Darcus Howe interview on the BBC
update: I think this video is better than the old one.
update no. 2: Lenin's Tomb, "The BBC vs Darcus Howe"
I'd never heard of Darcus Howe, before, and I note the linked wikipedia article seems to have been edited pretty extensively in the past 24 hours.
Somewhat coincidentally, I was reading Jack Crow's essay "Humiliation" last night when I came across a link via the comments from Justin:
"Why the Rich Fear Violence in the Streets"
Which inevitably made me think of events in Tottenham. (Justin is right, some of the comments at the WSJ link are genuinely malevolent towards poor people.) We may not know exactly what happened in Tottenham, but I'm struck by some things:
(1)Believing that precipitating conditions(like Cameron's austerity measures) are irrelevant while simultaneously condemning the rioters as morally reprehensible, less civilized, etc, and less worthy of empathy, is a little like believing in "free will for me but not for thee" while also being indignant at the putative sub-human Other for not possessing as much free will as you do, even as you may be part of the reason he has less freedom. (Or not possessing as much as you believe you do.) The belief in the sub-human other is rarely directly expressed of course, but it seems as if it comes to the fore pretty quickly.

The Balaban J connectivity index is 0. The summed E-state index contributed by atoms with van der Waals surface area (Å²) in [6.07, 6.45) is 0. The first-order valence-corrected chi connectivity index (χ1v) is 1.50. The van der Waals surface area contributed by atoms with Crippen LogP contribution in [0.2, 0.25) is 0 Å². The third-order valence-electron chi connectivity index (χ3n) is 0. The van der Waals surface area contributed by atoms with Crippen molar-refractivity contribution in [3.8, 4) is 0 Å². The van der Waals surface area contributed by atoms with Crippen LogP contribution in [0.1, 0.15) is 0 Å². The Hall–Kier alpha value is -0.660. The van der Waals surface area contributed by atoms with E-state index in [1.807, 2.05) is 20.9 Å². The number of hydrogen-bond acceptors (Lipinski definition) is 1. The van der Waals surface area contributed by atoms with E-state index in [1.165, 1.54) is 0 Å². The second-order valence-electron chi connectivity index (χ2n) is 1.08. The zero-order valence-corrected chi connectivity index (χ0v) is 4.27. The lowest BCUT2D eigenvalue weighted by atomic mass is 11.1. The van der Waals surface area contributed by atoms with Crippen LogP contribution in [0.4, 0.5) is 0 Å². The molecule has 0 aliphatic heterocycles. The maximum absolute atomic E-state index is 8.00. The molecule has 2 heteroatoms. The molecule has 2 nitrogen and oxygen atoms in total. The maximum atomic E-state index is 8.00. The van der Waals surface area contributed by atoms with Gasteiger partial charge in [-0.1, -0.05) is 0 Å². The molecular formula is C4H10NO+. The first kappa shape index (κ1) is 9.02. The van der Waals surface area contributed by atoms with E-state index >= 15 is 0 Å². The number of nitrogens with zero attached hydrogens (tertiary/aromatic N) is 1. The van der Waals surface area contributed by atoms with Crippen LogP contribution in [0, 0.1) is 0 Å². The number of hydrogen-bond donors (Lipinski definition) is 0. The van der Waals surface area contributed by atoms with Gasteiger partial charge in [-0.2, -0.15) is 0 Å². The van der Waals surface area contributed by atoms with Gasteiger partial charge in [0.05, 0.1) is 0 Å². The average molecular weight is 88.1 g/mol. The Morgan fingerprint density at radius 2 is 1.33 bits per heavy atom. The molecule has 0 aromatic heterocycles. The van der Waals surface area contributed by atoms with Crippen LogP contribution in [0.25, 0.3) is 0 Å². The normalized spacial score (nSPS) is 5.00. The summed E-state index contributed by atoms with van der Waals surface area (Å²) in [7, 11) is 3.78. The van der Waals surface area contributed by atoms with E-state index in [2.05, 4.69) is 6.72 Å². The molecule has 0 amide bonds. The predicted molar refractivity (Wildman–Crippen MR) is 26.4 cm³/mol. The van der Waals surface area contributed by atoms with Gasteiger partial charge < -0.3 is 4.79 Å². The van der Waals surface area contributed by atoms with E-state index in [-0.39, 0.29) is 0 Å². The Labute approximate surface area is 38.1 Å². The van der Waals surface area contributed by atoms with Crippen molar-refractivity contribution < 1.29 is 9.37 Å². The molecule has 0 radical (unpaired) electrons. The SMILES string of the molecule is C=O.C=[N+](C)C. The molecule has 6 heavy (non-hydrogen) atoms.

(2) Automatically dismissing the possibility of agents provocateurs as having had a hand in the events, as opposed to being agnostic about the question without hard evidence pro or con, amounts to an ideological tenet. (I talked a little bit about the world of marketing co-opting the signifiers of radicalism and protest politics the other day; apparently www.agentprovocateur.com is an online lingerie seller.)
(3) Riots like this are opportunities for the elite to strengthen the loyalties of the middle class. Maybe this is thunderingly obvious, but relates to why I mention no. 2, above.
See also Will Shetterly, "Why rich people hate looters"